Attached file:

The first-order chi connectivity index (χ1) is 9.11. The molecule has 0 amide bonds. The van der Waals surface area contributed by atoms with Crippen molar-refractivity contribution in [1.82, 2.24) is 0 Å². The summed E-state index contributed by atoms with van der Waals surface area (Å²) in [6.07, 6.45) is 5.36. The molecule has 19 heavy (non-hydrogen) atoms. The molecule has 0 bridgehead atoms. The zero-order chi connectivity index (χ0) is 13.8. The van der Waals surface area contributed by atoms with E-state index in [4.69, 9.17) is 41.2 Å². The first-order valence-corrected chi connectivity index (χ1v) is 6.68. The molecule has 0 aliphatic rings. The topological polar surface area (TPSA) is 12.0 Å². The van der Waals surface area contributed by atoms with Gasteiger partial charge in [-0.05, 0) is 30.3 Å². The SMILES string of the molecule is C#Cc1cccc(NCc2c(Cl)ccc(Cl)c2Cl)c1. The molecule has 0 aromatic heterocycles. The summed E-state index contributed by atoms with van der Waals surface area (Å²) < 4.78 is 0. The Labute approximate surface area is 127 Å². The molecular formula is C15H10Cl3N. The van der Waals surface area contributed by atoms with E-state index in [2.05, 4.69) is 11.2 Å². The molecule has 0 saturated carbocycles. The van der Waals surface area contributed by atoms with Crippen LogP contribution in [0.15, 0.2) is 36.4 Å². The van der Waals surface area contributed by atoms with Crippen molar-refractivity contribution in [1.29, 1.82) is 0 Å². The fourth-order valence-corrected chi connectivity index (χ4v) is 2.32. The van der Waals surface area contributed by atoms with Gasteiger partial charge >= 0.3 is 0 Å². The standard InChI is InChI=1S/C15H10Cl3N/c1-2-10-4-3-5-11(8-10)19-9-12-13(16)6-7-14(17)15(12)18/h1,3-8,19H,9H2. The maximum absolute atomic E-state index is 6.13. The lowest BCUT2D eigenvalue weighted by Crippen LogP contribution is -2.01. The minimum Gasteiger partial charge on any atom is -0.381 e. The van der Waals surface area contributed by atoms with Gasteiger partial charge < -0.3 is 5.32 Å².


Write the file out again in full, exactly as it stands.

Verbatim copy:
The first-order chi connectivity index (χ1) is 9.11. The molecule has 0 amide bonds. The van der Waals surface area contributed by atoms with Crippen molar-refractivity contribution in [1.82, 2.24) is 0 Å². The summed E-state index contributed by atoms with van der Waals surface area (Å²) in [6.07, 6.45) is 5.36. The molecule has 19 heavy (non-hydrogen) atoms. The molecule has 0 bridgehead atoms. The zero-order chi connectivity index (χ0) is 13.8. The van der Waals surface area contributed by atoms with E-state index in [4.69, 9.17) is 41.2 Å². The first-order valence-corrected chi connectivity index (χ1v) is 6.68. The molecule has 0 aliphatic rings. The topological polar surface area (TPSA) is 12.0 Å². The van der Waals surface area contributed by atoms with Gasteiger partial charge in [-0.05, 0) is 30.3 Å². The SMILES string of the molecule is C#Cc1cccc(NCc2c(Cl)ccc(Cl)c2Cl)c1. The molecule has 0 aromatic heterocycles. The summed E-state index contributed by atoms with van der Waals surface area (Å²) < 4.78 is 0. The Labute approximate surface area is 127 Å². The molecular formula is C15H10Cl3N. The van der Waals surface area contributed by atoms with E-state index in [2.05, 4.69) is 11.2 Å². The molecule has 0 saturated carbocycles. The van der Waals surface area contributed by atoms with Crippen LogP contribution in [0.15, 0.2) is 36.4 Å². The van der Waals surface area contributed by atoms with Crippen molar-refractivity contribution in [1.29, 1.82) is 0 Å². The fourth-order valence-corrected chi connectivity index (χ4v) is 2.32. The van der Waals surface area contributed by atoms with Gasteiger partial charge >= 0.3 is 0 Å². The standard InChI is InChI=1S/C15H10Cl3N/c1-2-10-4-3-5-11(8-10)19-9-12-13(16)6-7-14(17)15(12)18/h1,3-8,19H,9H2. The maximum absolute atomic E-state index is 6.13. The lowest BCUT2D eigenvalue weighted by Crippen LogP contribution is -2.01. The minimum Gasteiger partial charge on any atom is -0.381 e. The van der Waals surface area contributed by atoms with Gasteiger partial charge < -0.3 is 5.32 Å².